Netflix Review: Black Mirror
Black Mirror explores futuristic technology and science, anticipating how it would be a misfit with different aspects of our culture. It provides an eye-opening opportunity, to channelize our debate of ethics and boundaries constructively, and to reserve our scientific innovation for “needful” situations only, until we are ready. It depicts biotechnology and AI in applications such as neural implants, DNA digital scanners, drone insects, and brain scanners.
Mining the horror of helicopter parenting, in one episode (Arkangel), they use microchip neural implants to monitor their child’s vision and hearing. This was further augmented by facilities like viewing live medical data, censoring visuals based on hormone levels and accessing past audiovisual feed. Yet another episode uses memory implants as a recorder of every memory you have, cataloguing it in order to reinforce positive thoughts every time you encounter anxious situations. As uncanny as these applications sound, it isn’t unrealistic. Brain-computer interface technology has fascinated the Silicon Valley a long while ago, with BrainGate programme being one of the many upcoming innovations. This multi-institutional collaborative effort developed a novel neurotechnology for reviving communication, mobility and self-dependency in people with paralysis, and other neurodegenerative diseases. While we are a long way off from such devices being injected into humans, microrobotics is currently being employed in single use applications to treat diseases.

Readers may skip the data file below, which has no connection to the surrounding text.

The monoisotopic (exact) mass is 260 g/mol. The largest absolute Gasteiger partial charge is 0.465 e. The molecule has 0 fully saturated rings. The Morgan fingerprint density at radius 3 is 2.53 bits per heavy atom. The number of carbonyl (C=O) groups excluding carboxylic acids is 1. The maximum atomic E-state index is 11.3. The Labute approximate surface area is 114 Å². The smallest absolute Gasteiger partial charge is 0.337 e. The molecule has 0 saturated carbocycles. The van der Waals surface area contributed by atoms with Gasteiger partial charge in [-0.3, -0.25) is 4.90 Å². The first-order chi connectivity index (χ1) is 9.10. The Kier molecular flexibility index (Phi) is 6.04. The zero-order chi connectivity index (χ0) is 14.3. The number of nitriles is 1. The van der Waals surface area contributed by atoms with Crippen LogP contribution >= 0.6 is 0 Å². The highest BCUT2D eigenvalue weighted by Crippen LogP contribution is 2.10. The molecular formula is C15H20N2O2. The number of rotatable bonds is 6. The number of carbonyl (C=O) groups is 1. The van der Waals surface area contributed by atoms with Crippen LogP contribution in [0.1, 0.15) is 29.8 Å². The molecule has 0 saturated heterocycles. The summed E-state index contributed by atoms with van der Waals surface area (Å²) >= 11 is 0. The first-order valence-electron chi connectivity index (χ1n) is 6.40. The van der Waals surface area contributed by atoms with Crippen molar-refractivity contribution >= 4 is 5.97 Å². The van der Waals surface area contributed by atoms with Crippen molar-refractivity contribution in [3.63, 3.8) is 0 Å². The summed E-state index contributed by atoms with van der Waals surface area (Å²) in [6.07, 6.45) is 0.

Cloning for layman has often been synonymous to genetics and biotechnology, but what about digital cloning? It is a machine like an advanced biometric DNA virtual cloning device that scans a sample of one’s DNA to create a virtual replica of their consciousness (aka cookie). This application is used in the show for criminal investigation, robotic friendship and communication with the dead after placing their consciousness in someone else. Yet again, digital cloning is an emerging technology and indeed much simpler than biological cloning. Deep learning algorithms to create memory and personality clones is happening around us.
“Hated in the Nation” is an episode that introduces autonomous drone insects created to deal with the upcoming extinction of bees. They help in pollination of flowers as a replacement to real life insects. These solar powered drones are self-replicating with 3-d bioprinters installed in their “hives”, enabling them to multiply faster than real-life bees. While the episode paints a story of misuse of this technology by adding tracking and facial recognition features in it, this innovation has also taken its first step. Robobees have in-fact been created and are used in crop pollination, search and rescue missions, surveillance, as well as high-resolution weather, climate, and environmental monitoring. Inspired by the biology of a fly, it uses microelectromechanical technology to achieve the abovementioned goals.
While we aren’t as technologically advanced as Black Mirror suggests, these situations aren’t an impossible sci-fi plot either. It is important we set ground-rules for AI-biotechnological innovations now. More importantly, being from a community of innovators it becomes our ethical responsibility to distinguish between need and urgency. Have you watched Black Mirror yet?